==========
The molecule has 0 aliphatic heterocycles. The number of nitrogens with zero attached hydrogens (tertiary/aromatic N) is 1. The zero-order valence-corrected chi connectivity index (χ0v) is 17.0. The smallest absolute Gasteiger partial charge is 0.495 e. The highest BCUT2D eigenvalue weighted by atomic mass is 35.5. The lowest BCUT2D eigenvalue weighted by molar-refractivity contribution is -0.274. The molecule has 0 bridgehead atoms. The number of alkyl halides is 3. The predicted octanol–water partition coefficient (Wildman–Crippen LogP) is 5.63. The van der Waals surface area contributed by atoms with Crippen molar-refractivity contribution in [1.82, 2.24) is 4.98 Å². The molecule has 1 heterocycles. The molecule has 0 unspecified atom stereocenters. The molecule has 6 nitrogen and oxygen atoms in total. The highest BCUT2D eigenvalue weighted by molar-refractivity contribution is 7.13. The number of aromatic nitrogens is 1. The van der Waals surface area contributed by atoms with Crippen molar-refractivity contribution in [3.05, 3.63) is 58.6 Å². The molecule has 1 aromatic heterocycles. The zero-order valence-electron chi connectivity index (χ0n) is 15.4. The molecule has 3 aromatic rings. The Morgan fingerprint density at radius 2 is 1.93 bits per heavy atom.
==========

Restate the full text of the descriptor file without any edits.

The molecule has 0 aliphatic heterocycles. The number of nitrogens with zero attached hydrogens (tertiary/aromatic N) is 1. The zero-order valence-corrected chi connectivity index (χ0v) is 17.0. The smallest absolute Gasteiger partial charge is 0.495 e. The highest BCUT2D eigenvalue weighted by atomic mass is 35.5. The lowest BCUT2D eigenvalue weighted by molar-refractivity contribution is -0.274. The molecule has 0 bridgehead atoms. The number of alkyl halides is 3. The predicted octanol–water partition coefficient (Wildman–Crippen LogP) is 5.63. The van der Waals surface area contributed by atoms with Crippen molar-refractivity contribution in [1.82, 2.24) is 4.98 Å². The molecule has 1 heterocycles. The molecule has 0 unspecified atom stereocenters. The molecule has 6 nitrogen and oxygen atoms in total. The highest BCUT2D eigenvalue weighted by molar-refractivity contribution is 7.13. The number of aromatic nitrogens is 1. The van der Waals surface area contributed by atoms with Crippen molar-refractivity contribution in [3.05, 3.63) is 58.6 Å². The molecule has 1 aromatic heterocycles. The zero-order valence-electron chi connectivity index (χ0n) is 15.4. The molecule has 3 aromatic rings. The Morgan fingerprint density at radius 2 is 1.93 bits per heavy atom.